Newsweek, April 23 If you think flying is hell now, claims the cover package, it’s only downhill from here, with air traffic expected to increase more than 50 percent over the next decade. Fingering bureaucrats, airlines, and airports, Newsweek offers suggestions to ease the crunch. An article reports that some states offer subsidized insurance programs for even moderate-income seniors, and more than 50 drug companies sponsor prescription-assistance programs. Other ways to cut drug costs: comparison-shop on the Web, mail-order in bulk, and switch to a generic. As Quebec plays host to heads of state from 34 nations this week, in town to discuss a hemispheric free-trade zone, the city’s gearing up for anti-globalization protesters. Taking cues from the “Battle of Seattle,” a chain-link fence encircles the old city, and 6,000 police will be on hand.—A.F.

U.S. News & World Report, April 23 A humanoid robot graces the cover, which claims that scientists are studying kids—nature’s own “learning machines”—for clues on how to make robots develop humanlike intelligence. Though more scientists see conscious robots as inevitable, we’re “probably” decades from worrying about more than running out of batteries. An article describes how some states are allowing the severely disabled to live at home by giving individuals the money traditionally spent on their care in institutions, group homes, or work training. One study found self-determination saved New Hampshire up to 15 percent. A portrait of the state of the blues in the Mississippi Delta says the tradition is far from dead. Though the best time to visit is festival time, travelers can find live blues and fried-raccoon, sweet-potato casserole at juke joints any time of year.—A.F.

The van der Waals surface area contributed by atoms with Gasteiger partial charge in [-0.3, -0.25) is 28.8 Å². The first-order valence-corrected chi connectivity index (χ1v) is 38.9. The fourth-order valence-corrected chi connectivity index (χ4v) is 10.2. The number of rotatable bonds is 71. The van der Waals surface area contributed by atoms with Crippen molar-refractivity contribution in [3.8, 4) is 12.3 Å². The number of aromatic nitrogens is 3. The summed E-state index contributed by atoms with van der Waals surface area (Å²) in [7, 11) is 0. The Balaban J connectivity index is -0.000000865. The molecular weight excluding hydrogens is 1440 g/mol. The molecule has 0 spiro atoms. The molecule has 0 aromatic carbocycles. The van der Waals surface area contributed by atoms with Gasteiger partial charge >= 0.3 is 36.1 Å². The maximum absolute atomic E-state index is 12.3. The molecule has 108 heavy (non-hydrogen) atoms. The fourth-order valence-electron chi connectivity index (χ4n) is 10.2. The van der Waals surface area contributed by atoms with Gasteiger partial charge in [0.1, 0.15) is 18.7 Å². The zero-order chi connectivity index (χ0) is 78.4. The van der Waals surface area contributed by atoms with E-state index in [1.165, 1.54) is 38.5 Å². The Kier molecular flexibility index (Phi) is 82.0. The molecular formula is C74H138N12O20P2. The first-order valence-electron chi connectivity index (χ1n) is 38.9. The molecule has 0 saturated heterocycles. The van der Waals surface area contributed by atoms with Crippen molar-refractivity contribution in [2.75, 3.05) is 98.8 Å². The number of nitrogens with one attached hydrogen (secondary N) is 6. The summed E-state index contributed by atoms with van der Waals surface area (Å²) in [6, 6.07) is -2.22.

The New Yorker, April 23 and 30 A long Ted Turner profile describes how the straight shooter has mellowed out (some). Once a hard-drinking, womanizing “jackass,” whose business daring turned an outdoor sign company into a cable empire, now Turner gives his money to charity and meditates publicly about getting divorced from Jane Fonda and getting fired (characteristically, he insists on saying he was “fired,” not “restructured”). The best parts: the sprinkling of glowing tributes from Gerald Levin, the Time Warner CEO who gave Turner the ax. A piece explores the pleasures of Bunnyranch, a legal whorehouse in Carson City, Nev. Owner Dennis Hof, who styles himself “America’s Pimpmaster General,” says his work as a procurer is similar to his old job selling timeshares. He hates it when his girls have too much fun on the job, because then she “can achieve her goals without the company achieving its goals.” Best rule of the house: no “dirty hustling” or getting a jump on colleagues by flashing nipple to the clients who are choosing from among the night’s prostitutes.— J.D.

The Nation, April 30 The cover story focuses on a less-publicized problem with the Florida election. In an effort to wipe all convicted felons off the voter rolls (Florida is one of 14 states that does not restore voting rights to felons once they finish their sentences), the GOP state election machinery employed a loose methodology that misidentified many legitimate voters as felons or deceased. The purging of the registration lists fell disproportionately on blacks, who make up 15 percent of the state population but 54 percent of the prison population.—J.D.